Thursday, December 14, 2006

12/14 - Another Situation

First of all I am sorry, but I noticed today that I had 11 comments to "moderate" when I didn't even know that I set it up that way. So, the comments are now there. Please feel free to comment on the blog entries, I have relinquished my control-freakness.

Emily's been developing another infection and we've been battling it with the NIV protocol. Basically, we have been using the BiPAP, Cough Assist, Postural Drainage, CPT, and Suctioning to clear her out and get those thick secretions out of her lower lungs.

DISCLAIMER: They way we do things with Emily does not make other ways right or wrong. It is just the way we do it. Also, we are learning to tune her therapies a little here and a little there for optimal support. This is a "living" experience and is constantly changing. But, the bottom line is that with these devices we can improve Emily's respiratory condition, we believe, vastly. They are tools. We don't read much about the "bad times" that other families have, so I am recording all of this here, so others can learn from it... or critique it... we're open to anything.

I had just finished one of Emily's longer treatments (neb/cpt, cough assist, drain, cough assist, suction) and was setting Emily up to for a comfortable evening with Veggie Tales when she started coughing pretty bad. I switched on the cough assist again to, well, assist her coughs. In addition I started doing manual abdominal assists in sync with the cough assist. To give you a picture: I had the bottom side of my forearm below my elbow behind her head to give some resistance while I held the mask against her face. My arm ran down her side so I could place my hand below her Xiphoid Process, on her abdomen. It sort of looks upside down if you can imagine. During the exhale I would give her a thrust sort of in and upward. Try it, it makes you cough. :) Anyway, this is important b/c it is SUPER helpful in getting things up from the lungs and making them cough WITH the cough assist machine EVEN IF YOU ARE BY YOURSELF. After one set of 5 breaths I started suctioning when her sats started dropping into the 70's and then the 60's.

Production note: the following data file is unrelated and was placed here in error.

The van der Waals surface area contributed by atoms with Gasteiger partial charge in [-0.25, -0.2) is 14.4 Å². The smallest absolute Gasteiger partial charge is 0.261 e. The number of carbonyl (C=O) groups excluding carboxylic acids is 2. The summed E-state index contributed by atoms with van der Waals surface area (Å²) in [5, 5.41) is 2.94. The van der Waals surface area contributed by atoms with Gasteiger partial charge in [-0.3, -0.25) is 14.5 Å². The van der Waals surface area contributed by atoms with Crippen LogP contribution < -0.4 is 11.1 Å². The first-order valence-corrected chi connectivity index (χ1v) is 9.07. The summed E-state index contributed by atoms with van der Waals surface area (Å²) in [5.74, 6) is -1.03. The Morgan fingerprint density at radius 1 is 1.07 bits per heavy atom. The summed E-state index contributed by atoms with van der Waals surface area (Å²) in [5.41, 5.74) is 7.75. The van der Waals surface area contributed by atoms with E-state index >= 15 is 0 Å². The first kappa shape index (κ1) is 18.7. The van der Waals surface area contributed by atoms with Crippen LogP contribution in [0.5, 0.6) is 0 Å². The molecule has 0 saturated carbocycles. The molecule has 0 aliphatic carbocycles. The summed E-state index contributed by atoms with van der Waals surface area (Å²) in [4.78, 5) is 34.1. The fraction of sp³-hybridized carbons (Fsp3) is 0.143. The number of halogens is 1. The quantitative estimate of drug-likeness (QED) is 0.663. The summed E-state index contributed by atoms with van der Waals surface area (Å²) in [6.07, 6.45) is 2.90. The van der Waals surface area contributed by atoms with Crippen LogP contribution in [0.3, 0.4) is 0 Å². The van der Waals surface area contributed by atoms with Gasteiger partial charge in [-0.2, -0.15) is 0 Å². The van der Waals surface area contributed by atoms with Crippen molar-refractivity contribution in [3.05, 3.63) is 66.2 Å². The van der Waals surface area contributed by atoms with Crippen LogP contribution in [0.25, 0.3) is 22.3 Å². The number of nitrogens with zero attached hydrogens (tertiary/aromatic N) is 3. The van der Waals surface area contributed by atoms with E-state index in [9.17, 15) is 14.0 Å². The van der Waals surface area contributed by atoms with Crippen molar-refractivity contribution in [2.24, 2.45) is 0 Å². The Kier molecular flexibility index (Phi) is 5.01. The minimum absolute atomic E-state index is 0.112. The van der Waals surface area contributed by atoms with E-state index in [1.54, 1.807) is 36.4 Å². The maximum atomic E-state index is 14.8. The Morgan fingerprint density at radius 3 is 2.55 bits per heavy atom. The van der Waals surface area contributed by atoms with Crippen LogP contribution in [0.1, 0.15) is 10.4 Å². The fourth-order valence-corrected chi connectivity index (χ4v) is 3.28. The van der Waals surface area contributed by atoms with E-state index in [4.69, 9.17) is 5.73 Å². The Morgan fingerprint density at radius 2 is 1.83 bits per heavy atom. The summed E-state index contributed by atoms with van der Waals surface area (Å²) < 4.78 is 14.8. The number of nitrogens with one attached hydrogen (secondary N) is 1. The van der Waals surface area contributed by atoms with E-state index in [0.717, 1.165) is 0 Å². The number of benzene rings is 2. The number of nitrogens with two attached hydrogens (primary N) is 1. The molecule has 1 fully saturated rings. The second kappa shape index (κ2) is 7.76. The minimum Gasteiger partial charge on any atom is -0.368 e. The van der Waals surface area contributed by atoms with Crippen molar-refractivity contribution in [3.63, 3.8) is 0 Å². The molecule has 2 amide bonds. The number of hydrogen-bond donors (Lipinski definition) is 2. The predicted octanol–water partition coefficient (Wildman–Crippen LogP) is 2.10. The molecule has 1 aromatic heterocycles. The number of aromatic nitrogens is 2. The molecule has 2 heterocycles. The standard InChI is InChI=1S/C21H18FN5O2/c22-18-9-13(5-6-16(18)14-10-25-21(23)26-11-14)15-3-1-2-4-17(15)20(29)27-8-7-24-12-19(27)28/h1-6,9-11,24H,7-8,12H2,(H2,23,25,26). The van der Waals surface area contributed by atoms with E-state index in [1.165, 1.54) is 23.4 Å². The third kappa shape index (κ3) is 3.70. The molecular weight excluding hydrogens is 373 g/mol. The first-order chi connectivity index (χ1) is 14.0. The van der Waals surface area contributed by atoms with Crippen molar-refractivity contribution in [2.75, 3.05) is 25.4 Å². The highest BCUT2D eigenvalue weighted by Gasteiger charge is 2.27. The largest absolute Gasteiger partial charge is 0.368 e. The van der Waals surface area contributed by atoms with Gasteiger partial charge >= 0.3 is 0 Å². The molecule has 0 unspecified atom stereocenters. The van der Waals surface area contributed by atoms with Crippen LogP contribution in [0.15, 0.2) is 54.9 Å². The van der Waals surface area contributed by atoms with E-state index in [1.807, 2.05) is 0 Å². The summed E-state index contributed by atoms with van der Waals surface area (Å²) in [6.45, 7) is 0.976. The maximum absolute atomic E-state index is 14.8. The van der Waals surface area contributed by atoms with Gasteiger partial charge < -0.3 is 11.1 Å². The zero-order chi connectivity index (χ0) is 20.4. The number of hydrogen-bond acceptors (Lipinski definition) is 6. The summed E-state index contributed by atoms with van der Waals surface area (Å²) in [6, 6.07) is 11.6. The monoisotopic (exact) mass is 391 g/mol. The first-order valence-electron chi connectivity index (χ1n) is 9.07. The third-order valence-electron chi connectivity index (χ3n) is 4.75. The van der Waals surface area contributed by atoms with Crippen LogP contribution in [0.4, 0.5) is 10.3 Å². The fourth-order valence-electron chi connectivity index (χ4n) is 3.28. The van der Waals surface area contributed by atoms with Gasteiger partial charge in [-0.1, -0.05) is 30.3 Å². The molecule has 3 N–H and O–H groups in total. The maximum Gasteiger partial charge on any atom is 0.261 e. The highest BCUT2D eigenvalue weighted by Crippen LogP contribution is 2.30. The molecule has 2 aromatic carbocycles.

Emily's right nostril is very difficult to get down very far, so I was worried I wasn't going to get the good stuff out. I took the suction catheter and pulled on it with my fingers like you would scissors and a ribbon to make it curl. I wanted to get it to curve somehow to get down into her airway easier. Maybe b/c that warmed it up and stretched it a bit, or both, but it made it flimsy so it went right down where I wanted it to. The problem was that the secretions were so thick that they wouldn't suck out. I dripped some saline in and turned up the suction a bit, but I couldn't get the stuff out of her. Then she started gasping for breath.

I didn't want to pull the suction catheter out for fear of not being able to get it back in, so I gave her some cough assists with it still in (with manual abdominal assists) to give her the volume she needed to actually cough with the machine.

It is general considered dangerous to use the cough assist with the catheter down the nose b/c it could get pulled up and put down somewhere other than the larnyx where we need it to be. But that is what I chose to do at the time b/c I was more concerned about her getting some breaths than anything else.